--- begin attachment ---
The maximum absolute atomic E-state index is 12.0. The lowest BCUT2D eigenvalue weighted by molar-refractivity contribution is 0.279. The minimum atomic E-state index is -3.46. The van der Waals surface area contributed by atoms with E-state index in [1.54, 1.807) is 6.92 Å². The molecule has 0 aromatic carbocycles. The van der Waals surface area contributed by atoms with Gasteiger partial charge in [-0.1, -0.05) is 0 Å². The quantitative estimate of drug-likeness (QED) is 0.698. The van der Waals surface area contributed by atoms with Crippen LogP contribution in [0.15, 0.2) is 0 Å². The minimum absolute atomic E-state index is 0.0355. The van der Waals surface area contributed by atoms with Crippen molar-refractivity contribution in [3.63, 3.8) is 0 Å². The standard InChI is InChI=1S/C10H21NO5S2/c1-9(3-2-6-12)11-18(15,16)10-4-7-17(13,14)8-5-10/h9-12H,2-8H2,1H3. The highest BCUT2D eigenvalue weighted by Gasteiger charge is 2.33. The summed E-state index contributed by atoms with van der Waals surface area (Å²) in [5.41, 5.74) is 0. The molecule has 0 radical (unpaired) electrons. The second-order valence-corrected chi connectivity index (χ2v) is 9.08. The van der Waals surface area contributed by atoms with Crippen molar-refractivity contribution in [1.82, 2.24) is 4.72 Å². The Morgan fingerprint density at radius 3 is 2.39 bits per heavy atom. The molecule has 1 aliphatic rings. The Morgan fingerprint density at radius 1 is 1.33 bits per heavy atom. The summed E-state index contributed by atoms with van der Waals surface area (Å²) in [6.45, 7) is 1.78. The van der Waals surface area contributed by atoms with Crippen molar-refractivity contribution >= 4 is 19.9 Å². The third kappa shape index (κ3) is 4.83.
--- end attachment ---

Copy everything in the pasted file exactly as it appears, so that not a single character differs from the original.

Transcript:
The maximum absolute atomic E-state index is 12.0. The lowest BCUT2D eigenvalue weighted by molar-refractivity contribution is 0.279. The minimum atomic E-state index is -3.46. The van der Waals surface area contributed by atoms with E-state index in [1.54, 1.807) is 6.92 Å². The molecule has 0 aromatic carbocycles. The van der Waals surface area contributed by atoms with Gasteiger partial charge in [-0.1, -0.05) is 0 Å². The quantitative estimate of drug-likeness (QED) is 0.698. The van der Waals surface area contributed by atoms with Crippen LogP contribution in [0.15, 0.2) is 0 Å². The minimum absolute atomic E-state index is 0.0355. The van der Waals surface area contributed by atoms with Crippen molar-refractivity contribution in [3.63, 3.8) is 0 Å². The standard InChI is InChI=1S/C10H21NO5S2/c1-9(3-2-6-12)11-18(15,16)10-4-7-17(13,14)8-5-10/h9-12H,2-8H2,1H3. The highest BCUT2D eigenvalue weighted by Gasteiger charge is 2.33. The summed E-state index contributed by atoms with van der Waals surface area (Å²) in [5.41, 5.74) is 0. The molecule has 0 radical (unpaired) electrons. The second-order valence-corrected chi connectivity index (χ2v) is 9.08. The van der Waals surface area contributed by atoms with Crippen molar-refractivity contribution in [1.82, 2.24) is 4.72 Å². The Morgan fingerprint density at radius 3 is 2.39 bits per heavy atom. The molecule has 1 aliphatic rings. The Morgan fingerprint density at radius 1 is 1.33 bits per heavy atom. The summed E-state index contributed by atoms with van der Waals surface area (Å²) in [6.45, 7) is 1.78. The van der Waals surface area contributed by atoms with Crippen molar-refractivity contribution >= 4 is 19.9 Å². The third kappa shape index (κ3) is 4.83.